Recep_Tayyip_Erdogan Gobierno de Chile
Turkish President Recep Tayyip Erdoğan | Gobierno de Chile

Recep Tayyip Erdoğan, the current president of Turkey, has been at the forefront of Turkish politics for over the past decade. The divisive leader has built up a powerful, technically democratic regime, with strong currents of authoritarianism. The past 14 years have been a series of steps that have brought Erdoğan greater and greater power. Last July’s attempted coup brought Erdoğan to his greatest height yet. In its wake, Erdoğan purged the military, fired thousands of educators, and arrested dozens of journalists.

But now Erdoğan has gone a step further: with the same powerful rhetoric that helped bring him to power all those years ago in Turkey, he has violently lashed out against Germany and the Netherlands.Erdoğan’s Justice and Development Party (Adalet ve Kalkınma Partisi – AKP) has been pushing for constitutional reforms for years. Their proposed reforms will finally be put to the vote on April 16, 2017. The biggest proposed reform is doing away with the parliamentary system of government that Turkey currently has, where there are two heads of state, a prime minister with executive power and a president with a symbolic role, and replacing it with an executive presidency, where one head of state, a executive power-wielding president, is in charge. This would presumably allow Erdoğan to consolidate his power even further, especially since he has technically only held symbolic power since 2014, when he became president.

As part of his extensive campaigning for this important vote, Erdoğan set out to bolster support among the Turkish diaspora in Europe. Several million Turks live abroad, especially in Germany, and they could possibly tip the balance in favor of or against Erdoğan’s referendum.

Angela Merkel Getty Images
German Chancellor Angela Merkel | Getty Images

Last week, German officials cancelled two rallies planned by the AKP in Germany, supposedly on the grounds of security concerns. Erdoğan lashed out at the Germans, saying that Germany had “nothing to do with democracy. These current practices of yours are no different than the Nazi practices of the past.” German Chancellor Angela Merkel fired back by telling a German newspaper that “Mr. Erdogan is reacting like a stubborn child who can’t get his own way.” On Saturday, after the Turkish foreign minister was forbade from landing in the Netherlands, Erdoğan lashed out at the Dutch in similar terms. “I said Nazism had risen from the dead. And then I added: I thought Nazism was over, but I was wrong.”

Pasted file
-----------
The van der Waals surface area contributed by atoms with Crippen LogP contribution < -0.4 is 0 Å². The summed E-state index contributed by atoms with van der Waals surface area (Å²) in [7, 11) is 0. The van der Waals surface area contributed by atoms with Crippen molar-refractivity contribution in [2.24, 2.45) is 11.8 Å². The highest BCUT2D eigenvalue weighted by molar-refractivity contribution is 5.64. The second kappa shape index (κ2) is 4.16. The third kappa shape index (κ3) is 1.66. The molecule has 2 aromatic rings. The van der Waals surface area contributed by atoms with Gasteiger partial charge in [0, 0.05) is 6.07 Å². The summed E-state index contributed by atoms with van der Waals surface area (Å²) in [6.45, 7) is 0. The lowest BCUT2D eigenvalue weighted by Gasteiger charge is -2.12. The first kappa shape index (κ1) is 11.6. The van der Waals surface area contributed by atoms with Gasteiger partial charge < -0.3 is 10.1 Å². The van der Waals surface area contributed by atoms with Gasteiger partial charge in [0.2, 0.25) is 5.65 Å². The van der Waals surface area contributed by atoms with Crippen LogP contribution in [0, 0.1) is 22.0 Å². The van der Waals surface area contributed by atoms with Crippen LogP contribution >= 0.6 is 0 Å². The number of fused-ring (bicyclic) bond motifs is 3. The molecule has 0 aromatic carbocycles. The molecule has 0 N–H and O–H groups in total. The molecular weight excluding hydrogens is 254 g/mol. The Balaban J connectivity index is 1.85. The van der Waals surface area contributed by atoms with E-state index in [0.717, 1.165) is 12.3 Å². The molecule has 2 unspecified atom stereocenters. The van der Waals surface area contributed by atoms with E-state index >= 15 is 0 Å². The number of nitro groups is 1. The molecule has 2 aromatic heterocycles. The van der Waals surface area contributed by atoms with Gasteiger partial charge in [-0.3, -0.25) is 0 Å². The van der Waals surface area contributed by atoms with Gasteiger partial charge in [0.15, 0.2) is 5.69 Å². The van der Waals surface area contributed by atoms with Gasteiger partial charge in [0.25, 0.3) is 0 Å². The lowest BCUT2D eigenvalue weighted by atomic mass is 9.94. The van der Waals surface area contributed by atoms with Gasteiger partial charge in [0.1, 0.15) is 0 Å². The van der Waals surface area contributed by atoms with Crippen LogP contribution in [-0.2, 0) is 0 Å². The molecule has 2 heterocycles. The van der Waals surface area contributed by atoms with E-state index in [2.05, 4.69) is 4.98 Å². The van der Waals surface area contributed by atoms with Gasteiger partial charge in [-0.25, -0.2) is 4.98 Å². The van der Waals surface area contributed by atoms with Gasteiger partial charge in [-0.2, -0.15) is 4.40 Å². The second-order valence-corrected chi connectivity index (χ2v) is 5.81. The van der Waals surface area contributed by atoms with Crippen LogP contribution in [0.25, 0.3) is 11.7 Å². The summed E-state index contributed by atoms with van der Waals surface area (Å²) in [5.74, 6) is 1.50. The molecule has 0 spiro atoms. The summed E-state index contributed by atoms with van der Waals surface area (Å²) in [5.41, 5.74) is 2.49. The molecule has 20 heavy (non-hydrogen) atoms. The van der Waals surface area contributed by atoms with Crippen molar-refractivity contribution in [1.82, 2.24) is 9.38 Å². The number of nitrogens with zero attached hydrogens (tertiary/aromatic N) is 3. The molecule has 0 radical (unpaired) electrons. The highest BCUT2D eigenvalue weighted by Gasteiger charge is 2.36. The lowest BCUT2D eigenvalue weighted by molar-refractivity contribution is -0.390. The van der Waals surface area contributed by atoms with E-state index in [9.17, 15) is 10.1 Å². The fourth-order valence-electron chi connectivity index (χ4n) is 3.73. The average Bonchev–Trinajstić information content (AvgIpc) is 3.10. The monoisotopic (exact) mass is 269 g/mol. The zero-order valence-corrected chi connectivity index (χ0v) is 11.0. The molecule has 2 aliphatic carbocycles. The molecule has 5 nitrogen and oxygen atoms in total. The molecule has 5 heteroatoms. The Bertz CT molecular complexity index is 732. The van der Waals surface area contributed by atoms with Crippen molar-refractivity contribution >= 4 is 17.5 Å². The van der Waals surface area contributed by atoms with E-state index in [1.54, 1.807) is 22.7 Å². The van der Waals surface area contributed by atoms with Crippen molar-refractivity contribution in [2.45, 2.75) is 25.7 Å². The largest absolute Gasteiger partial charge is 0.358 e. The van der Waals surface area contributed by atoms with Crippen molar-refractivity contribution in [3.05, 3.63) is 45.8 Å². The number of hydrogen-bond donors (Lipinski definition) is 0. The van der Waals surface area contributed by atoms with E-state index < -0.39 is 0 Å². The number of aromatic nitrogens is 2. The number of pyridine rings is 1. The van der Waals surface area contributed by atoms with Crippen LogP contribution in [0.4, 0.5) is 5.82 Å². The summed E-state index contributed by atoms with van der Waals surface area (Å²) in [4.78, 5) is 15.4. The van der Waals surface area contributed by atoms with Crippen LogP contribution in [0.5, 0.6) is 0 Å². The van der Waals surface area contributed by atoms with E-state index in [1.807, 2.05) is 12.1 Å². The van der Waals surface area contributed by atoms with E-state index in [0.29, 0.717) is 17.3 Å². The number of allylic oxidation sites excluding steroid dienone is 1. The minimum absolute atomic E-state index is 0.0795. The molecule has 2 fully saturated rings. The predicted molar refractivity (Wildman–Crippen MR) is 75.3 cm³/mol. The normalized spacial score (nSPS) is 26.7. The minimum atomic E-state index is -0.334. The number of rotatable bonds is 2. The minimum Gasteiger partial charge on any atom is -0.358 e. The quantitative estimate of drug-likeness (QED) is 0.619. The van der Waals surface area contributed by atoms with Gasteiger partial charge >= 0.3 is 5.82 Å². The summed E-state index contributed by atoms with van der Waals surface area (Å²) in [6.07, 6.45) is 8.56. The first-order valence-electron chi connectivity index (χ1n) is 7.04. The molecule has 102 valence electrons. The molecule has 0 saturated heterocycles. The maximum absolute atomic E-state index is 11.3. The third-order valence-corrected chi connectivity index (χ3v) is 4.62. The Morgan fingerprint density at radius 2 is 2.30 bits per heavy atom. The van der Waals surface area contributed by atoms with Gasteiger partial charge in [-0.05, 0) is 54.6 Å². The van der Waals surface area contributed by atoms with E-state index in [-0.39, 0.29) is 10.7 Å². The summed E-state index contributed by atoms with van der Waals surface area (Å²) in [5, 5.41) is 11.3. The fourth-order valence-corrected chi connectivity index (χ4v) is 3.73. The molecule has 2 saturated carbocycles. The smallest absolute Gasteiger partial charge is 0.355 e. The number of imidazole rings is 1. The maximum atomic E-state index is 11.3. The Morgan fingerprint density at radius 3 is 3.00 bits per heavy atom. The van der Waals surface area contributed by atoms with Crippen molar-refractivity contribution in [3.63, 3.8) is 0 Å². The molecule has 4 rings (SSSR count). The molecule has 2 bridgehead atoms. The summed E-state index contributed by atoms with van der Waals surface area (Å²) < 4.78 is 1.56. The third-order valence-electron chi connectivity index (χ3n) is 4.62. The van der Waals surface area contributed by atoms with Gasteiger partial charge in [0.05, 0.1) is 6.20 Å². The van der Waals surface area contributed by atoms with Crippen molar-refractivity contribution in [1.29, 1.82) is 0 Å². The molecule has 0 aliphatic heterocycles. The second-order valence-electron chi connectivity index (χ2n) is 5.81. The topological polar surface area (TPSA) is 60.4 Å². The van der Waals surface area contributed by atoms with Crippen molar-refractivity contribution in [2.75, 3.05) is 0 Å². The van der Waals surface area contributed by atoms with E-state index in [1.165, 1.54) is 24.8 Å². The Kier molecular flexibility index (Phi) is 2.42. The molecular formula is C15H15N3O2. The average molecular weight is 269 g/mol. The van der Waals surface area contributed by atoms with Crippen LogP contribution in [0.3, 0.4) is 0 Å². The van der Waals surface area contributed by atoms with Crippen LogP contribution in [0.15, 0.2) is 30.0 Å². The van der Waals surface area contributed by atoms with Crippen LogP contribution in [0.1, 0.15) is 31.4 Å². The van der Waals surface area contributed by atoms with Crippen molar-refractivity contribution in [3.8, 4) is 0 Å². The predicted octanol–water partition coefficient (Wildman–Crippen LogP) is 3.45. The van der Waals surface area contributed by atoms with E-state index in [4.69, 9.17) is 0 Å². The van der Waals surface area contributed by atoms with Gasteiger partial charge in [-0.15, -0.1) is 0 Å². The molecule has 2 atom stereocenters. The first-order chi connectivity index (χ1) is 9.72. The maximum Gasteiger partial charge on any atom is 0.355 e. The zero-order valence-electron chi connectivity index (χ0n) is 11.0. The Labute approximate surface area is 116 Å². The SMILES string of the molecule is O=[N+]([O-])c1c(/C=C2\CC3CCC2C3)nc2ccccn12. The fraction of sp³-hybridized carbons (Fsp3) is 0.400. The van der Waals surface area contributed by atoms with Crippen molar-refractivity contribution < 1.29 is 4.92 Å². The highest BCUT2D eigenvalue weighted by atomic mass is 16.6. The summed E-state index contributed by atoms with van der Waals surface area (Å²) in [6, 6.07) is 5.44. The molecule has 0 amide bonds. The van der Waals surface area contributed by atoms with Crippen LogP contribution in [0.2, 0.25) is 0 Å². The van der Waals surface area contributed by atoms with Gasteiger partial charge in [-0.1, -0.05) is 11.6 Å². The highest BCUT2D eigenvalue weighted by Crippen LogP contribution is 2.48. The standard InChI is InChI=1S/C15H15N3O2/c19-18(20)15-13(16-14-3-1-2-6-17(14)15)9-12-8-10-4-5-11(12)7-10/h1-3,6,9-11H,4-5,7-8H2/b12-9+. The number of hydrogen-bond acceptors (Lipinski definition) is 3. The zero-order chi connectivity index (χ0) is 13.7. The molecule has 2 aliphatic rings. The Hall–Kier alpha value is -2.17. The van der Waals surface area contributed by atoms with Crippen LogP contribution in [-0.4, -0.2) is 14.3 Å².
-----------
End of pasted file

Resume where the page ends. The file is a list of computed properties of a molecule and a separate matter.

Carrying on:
Tensions have only continued to rise. On Sunday, the Turkish community in the Dutch city of Rotterdam protested before being dispersed by baton-wielding policemen. The Dutch foreign ministry issued a travel warning to its citizens: do not go to Turkey. On Monday, the European Union attempted to put the brakes on the worsening crisis. They informed Turkey that if the referendum is passed, it may hurt Turkey’s chances of joining the EU, while also urging the Turkish government to not make any more inflammatory rhetoric like Erdoğan’s Nazi comments against Germany and the Netherlands.

Erdoğan made his intentions known quickly. Just hours after the EU released its statement, he accused Merkel’s government of “supporting terrorists.” Turkey stated that the Dutch ambassador is not allowed in the country and threatened sanctions against the Netherlands. Turkey even threatened to stop halting the flood of refugees into Europe, although this is not the first time this threat has been made in recent months.

Turks_in_Kiel_ Arne List 2008
Turks celebrating in the German port city of Kiel in 2008. With 1.4 million Turks in Germany, their votes could make it or break it for the Turkish referendum in April. | Arne List, Wikimedia

Erdoğan’s referendum as it currently stands is unlikely to succeed. According to a February poll by the Gezici research institute, around 60% of the voters would say “no.” In attempting to bring the sizable Turkish population living outside of Turkey to his side, Erdoğan was trying to turn things around. Yet ironically, since he accused the Germans and Dutch of poor democratic standards, by campaigning abroad, Erdoğan is acting illegally. Article 94/A of the Turkish general election law bans campaigning abroad. Tensions between Erdoğan and Europe have also spilled over into surrounding countries. On Sunday there was a protest in Sarajevo, Bosnia-Herzegovina, in support of Erdoğan and the Turkish government. Now with one month to go until the Turkish referendum, all eyes will be on Turkey, both on its diplomatic behavior and on the final outcome of the vote.

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